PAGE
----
World War II is in full swing by May 1940, and Britain needs a new Prime Minister to protect its national security. With the most obvious choice for PM unwilling to take up such a task, the responsibility is handed down to the only other man eligible – Winston Churchill (Gary Oldman), the pompous and audacious political head of the Royal Navy. Britain faces imminent invasion with the unstoppable Nazi forces firmly gripping Western Europe, leaving Churchill to face a monumental challenge just days after being sworn in. With his own party conspiring to overthrow him, he must persuade a nation to stand and fight against its overwhelming enemy.

Gary Oldman is one of those actors that has surprisingly never won an Oscar, despite a long, distinguished career filled with consistently terrific performances. It hardly matters anymore, given the Oscars are more concerned with politics these days, but if the Academy still stood for the most exceptional commitments to cinema, Darkest Hour would be Oldman’s Leonardo DiCaprio in The Revenant moment.

Countless actors have portrayed Churchill – Oldman is the sixth from the Harry Potter films alone – but his performance easily ensures the rest will all be forgotten; even Brian Cox, who appeared in an unfortunately-timed Churchill biopic right before this one.

What bolsters this iteration of Churchill above the others is not a focus on the great things he achieved, but how he achieved these through his fundamental flaws as a human being. Oldman’s Churchill is not an easy man to warm to; he’s arrogant, cranky, rude and quick to create arguments. He shows little respect to his peers, all of whom seem to despise him – with just cause. And yet it’s his unorthodox, contentious ways that get the job done. It’s pure method-in-madness, and Oldman realises the full brilliance of this with a great amount of humour.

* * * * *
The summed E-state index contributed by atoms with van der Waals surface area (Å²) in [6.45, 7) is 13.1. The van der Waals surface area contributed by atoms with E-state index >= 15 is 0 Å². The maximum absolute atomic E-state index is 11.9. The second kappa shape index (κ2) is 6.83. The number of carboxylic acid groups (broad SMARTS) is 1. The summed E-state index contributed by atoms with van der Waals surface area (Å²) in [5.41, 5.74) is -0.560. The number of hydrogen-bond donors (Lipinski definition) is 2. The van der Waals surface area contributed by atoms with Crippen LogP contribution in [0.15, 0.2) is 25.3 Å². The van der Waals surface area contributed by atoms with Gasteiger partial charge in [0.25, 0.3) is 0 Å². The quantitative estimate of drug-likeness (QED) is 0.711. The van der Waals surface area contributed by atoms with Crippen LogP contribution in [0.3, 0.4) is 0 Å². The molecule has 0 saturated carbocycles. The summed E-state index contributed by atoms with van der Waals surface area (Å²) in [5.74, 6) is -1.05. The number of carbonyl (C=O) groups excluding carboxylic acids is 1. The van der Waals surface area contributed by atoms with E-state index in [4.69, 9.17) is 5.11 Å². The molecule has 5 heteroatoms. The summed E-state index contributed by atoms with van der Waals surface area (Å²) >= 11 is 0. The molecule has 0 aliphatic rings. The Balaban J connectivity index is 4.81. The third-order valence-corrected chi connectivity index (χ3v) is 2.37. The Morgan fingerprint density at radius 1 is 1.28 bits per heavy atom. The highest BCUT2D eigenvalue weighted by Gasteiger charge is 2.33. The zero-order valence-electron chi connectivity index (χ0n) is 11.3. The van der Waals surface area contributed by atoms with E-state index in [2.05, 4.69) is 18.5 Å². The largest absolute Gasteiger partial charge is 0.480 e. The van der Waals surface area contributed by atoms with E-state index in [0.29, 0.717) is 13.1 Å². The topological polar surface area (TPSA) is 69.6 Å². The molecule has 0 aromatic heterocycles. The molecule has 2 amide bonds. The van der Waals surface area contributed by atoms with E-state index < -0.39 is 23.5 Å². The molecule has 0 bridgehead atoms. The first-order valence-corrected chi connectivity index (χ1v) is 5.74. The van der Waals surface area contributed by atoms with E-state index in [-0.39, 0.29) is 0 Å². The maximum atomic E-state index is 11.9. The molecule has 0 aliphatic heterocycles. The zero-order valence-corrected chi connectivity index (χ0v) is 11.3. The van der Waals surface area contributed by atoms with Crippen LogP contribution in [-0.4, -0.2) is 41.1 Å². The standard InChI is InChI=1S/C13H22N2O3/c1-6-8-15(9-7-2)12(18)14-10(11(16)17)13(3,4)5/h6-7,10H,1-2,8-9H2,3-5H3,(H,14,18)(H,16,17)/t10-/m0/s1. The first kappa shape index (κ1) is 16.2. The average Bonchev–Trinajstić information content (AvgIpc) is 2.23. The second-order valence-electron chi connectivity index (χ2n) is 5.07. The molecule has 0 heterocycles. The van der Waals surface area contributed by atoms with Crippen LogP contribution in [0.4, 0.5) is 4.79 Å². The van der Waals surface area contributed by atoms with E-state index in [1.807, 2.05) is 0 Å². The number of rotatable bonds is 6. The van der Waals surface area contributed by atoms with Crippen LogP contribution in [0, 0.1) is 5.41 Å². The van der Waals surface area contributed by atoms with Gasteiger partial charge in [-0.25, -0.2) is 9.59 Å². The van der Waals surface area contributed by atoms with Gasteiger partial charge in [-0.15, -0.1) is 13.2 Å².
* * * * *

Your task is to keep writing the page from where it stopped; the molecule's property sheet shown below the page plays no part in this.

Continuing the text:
As a complete package, Darkest Hour isn’t quite as towering as the man at its core. It could certainly be considered a return to form for director Joe Wright, who stumbled massively when he entered blockbuster territory with Pan. He’s clearly back in his period piece comfort zone, with Pride & Prejudice, Atonement and Anna Karenina being among his better films. Darkest Hour, however, lacks the well-roundedness and accessibility of these crowd-pleasers; it’s competent, but likely to only really pique the interest of those well-versed in the heavy politics and diplomacy of war.

It does, however, work surprisingly well as a companion piece to Dunkirk; while Christopher Nolan‘s film consisted only of the catastrophic events that occurred on the French beaches, this gives us the other side of the coin in what was occurring back home in Britain. Together, the two films form an extensive whole. On its own, Darkest Hour is a good compilation of Churchill’s greatest hits, elevated by a brilliant actor finally earning the acclaim he deserves.

Darkest Hour is available in Australian cinemas from January 11 

Image (c) Universal Pictures 2018

Movie Review – The Post

Steven Spielberg’s The Post is part historical drama, part Trump critic, part female empowerment and part ode to print media.

⭐ ⭐ ⭐ ⭐
Zachary Cruz-Tan

The US government lied to its people for over twenty years regarding their involvement in the Vietnam War. Why were they there? Was there any hope of victory? To the American people, maybe. But a handful of politicians knew otherwise; it was a lost cause. Word eventually got out. The White House was implicated. The Post is a thoroughly gripping new film from Steven Spielberg that examines the the reporters who broke the story, and cornered the president of the United States into resignation.